Julia Dault lives and works in Brooklyn, New York. She has held solo exhibitions at Marianne Boesky Gallery, New York (2015); The Power Plant, Toronto and China Art Objects Galleries, Los Angeles (2014); Galerie Bob van Orsouw, Zurich and Jessica Bradley Gallery, Toronto (2013); and White Cube Bermondsey, London (2012). She has also participated in group shows which include: Elevated, Art Gallery of Ontario, Toronto (2014-2015), Americana: Selections from the Collection, Pérez Art Museum, Miami (2013–2014); Outside the Lines, Contemporary Arts Museum, Houston (2013–2014); In the Heart of the Country, Museum of Modern Art, Warsaw; Inner Journeys, Maison Particulière, Brussels (2013); The Ungovernables, New Museum, New York; Roundtable, the Ninth Gwangju Biennale, South Korea (2012); and Making Is Thinking, Witte de With, Rotterdam (2011). Her work is in the collections of the Art Gallery of Ontario, Toronto; Museum of Modern Art, Warsaw; Pérez Art Museum, Miami; Saatchi Gallery, London; and the Solomon R. Guggenheim Museum, New York.

Dault is represented by Marianne Boesky Gallery, New York; Jessica Bradley Gallery, Toronto; and China Art Objects Galleries, Los Angeles.

MORE

Julia Dault - Blame It On the Rain


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Current Exhibitions

Shannon Bool
Michelangelo’s Place
May 1 to June 28, 2015

The Contemporary Art Gallery presents the second part of a new commission in 2015 with Canadian artist Shannon Bool. Bool typically references a wide variety of art historical objects in her work, commenting on the role of decorative arts within art history, as well as on the change in meaning that occurs through the replication and alteration of significant cultural forms. Central to her practice is the paradoxical examination of the depth and psychological weight that surfaces carry, which she underlines in unorthodox material processes.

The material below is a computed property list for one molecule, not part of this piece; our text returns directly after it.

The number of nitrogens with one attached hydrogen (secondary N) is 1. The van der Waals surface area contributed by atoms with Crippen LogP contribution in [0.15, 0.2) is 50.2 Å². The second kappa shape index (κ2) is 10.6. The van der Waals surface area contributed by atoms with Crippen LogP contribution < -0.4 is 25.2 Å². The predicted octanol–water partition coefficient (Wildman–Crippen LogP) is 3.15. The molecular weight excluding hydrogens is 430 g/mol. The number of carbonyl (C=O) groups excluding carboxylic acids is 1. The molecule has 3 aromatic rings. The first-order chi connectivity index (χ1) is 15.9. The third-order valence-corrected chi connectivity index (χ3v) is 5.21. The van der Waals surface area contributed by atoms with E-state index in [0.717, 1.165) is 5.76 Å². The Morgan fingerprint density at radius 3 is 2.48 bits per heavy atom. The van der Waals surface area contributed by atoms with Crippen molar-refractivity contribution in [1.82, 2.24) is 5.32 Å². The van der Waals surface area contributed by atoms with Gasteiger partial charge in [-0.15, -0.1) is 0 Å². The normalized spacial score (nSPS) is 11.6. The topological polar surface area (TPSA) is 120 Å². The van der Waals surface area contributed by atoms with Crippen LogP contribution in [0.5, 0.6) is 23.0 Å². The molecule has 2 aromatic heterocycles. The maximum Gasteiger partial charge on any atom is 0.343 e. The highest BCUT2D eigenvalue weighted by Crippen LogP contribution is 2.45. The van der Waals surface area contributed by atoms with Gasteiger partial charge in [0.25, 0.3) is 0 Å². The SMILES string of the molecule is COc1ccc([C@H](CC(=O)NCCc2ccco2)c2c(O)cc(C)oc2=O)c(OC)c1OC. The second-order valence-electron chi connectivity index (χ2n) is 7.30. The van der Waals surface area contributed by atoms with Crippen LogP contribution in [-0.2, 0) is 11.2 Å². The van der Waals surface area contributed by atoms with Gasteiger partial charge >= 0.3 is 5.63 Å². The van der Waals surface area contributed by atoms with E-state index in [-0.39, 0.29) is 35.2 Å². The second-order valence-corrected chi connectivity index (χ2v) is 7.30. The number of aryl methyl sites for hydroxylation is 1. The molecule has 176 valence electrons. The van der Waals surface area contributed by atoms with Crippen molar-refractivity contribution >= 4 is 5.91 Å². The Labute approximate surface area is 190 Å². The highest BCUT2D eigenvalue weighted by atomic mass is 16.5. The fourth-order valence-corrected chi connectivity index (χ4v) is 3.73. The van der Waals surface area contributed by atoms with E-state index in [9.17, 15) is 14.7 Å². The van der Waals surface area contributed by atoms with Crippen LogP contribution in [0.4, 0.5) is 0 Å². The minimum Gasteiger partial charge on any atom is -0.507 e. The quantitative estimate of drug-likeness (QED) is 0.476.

Located near to the gallery entrance is Michelangelo’s Place, the final version in a series of carrara marble benches Bool has recently produced.  The sculpture references the benches found circling the elevated Piazzale Michelangelo in Florence, built in 1869 to showcase copies of Michelangelo’s most famous works and to provide a panoramic view of the city.

At the Contemporary Art Gallery, Bool’s sculpture references the benches’ scale and appropriates the graffiti that covers them.  The graffiti, some of which is over 100 years old and ranges from tourist scribbles, love declarations and Italy’s first Labour Party, is mirrored to emphasize its materialization and the artist’s handwork. These energetic gestures of incision, gouging and defacing subvert the benches’ functionality by drawing attention to the individual experiences of the Piazzale’s visitors who chose to leave their own marks instead of consuming the magnificent views of the renaissance.  The carrara marble, signifying wealth and high renaissance material values is subjected instead to the every day banality of Florentine life and tourism, where the public turns away from its master narrative and carves its own signature.